Part of Obama's visual success in The Post is due to three factors, like them or not -- Obama as phenomenon; that he's photogenic; and good photo opportunities. But none of that gets The Post off the hook for the McCain photo gap. There is no Post policy that the paper must run pictures of equal size and color and quality. But there is the rule that everyone knows: Be fair.
And fairness, as we all know, is determined by strict numerical equivalence in coverage. Thirty pictures of Obama on the stump must be met by thirty pictures of John McCain picking up applesauce, lest you be accused of undercovering McCain's vital restocking activities.
Factor one: Obama is the first African American slated to win a major party's nomination; McCain has been around a long time and ran for president before.
Michel du Cille, The Post's assistant managing editor for photography, has edited pictures for six presidential campaigns at The Post. He doesn't believe that photos for McCain and Obama have to be equivalent. Rather, he believes in making sure that the best pictures get used while being fair to both candidates.
To look at the phenom factor, du Cille went to the Merlin database to see how many pictures have been run of Obama since he first appeared in Post pages in 2003. That would be 1,109. McCain's pictures go back to the early days of the database, 1995, with 1,032 published. Obama is still ahead.
Michel du Cille is smarter than Deborah Howell. And likely a better person.
Obama was elected as a black Senator. Rare. He gave an amazing speech at the DNC. Rare. He was involved in one of the most protracted (and covered) primaries in media history. Although good looking out on the pro-Obama bias from his days as a college professor and state senator. That's the journalistic insight I expect from the WaPo - picking some random black dude and riding that motherfucker until he's president. Yee-haw!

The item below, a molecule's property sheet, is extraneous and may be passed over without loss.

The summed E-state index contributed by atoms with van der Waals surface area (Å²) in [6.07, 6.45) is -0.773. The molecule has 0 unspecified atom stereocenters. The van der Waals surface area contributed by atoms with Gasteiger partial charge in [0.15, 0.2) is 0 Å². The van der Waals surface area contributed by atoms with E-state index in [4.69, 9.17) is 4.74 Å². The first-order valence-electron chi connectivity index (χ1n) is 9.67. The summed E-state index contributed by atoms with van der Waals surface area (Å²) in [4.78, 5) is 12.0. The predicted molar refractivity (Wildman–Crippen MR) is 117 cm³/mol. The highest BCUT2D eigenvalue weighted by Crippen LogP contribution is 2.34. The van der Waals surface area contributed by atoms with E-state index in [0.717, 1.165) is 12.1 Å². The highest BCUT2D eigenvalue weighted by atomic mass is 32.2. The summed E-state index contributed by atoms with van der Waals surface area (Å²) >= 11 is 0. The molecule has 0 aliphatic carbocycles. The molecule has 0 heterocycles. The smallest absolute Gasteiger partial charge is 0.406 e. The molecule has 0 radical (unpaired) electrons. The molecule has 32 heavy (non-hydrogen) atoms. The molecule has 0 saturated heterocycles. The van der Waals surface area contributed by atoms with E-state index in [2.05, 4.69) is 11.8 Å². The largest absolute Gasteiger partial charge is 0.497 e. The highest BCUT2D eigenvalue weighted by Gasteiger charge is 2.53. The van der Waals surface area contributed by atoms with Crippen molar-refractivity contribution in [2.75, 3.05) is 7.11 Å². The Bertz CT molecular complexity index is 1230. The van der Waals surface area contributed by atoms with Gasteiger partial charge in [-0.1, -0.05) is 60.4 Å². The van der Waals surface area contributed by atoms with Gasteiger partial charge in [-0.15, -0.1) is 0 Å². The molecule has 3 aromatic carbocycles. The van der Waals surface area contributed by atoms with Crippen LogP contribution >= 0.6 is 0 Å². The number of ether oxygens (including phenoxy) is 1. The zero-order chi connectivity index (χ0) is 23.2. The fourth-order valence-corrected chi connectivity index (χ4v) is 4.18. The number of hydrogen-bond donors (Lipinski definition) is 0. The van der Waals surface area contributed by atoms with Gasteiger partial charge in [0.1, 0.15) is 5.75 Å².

Factors two and three: Obama and his backgrounds are simply more photogenic. And my guess is that he smiles more, and that makes a better photo. This is not a partisan statement. Remember Ronald Reagan? Like Reagan's staff, Obama's campaign has a genius for putting him in places that make good photo ops.
McCain's got a great smile, too, but his photos usually show him looking serious. I looked through days of photos to confirm that. McCain also is often wearing a baseball cap outside to protect his skin from another melanoma, and it shades his face.
Benedetto also thought that the photos of Obama were "more candid, personal, artistic, and flattering. . . . There were few artistic photos of McCain. Most were traditional campaign shots. . . . One exception was a shot of McCain speaking with the yellow glow of an ornate chandelier in the background."
So far, I've seen absolutely nothing that would show the WaPo being "unfair" to McCain. A more competent and interesting campaign gets better coverage. That's why you have a communications staff that's not made of guys editing together Messiah videos and declaring bloggers social retards.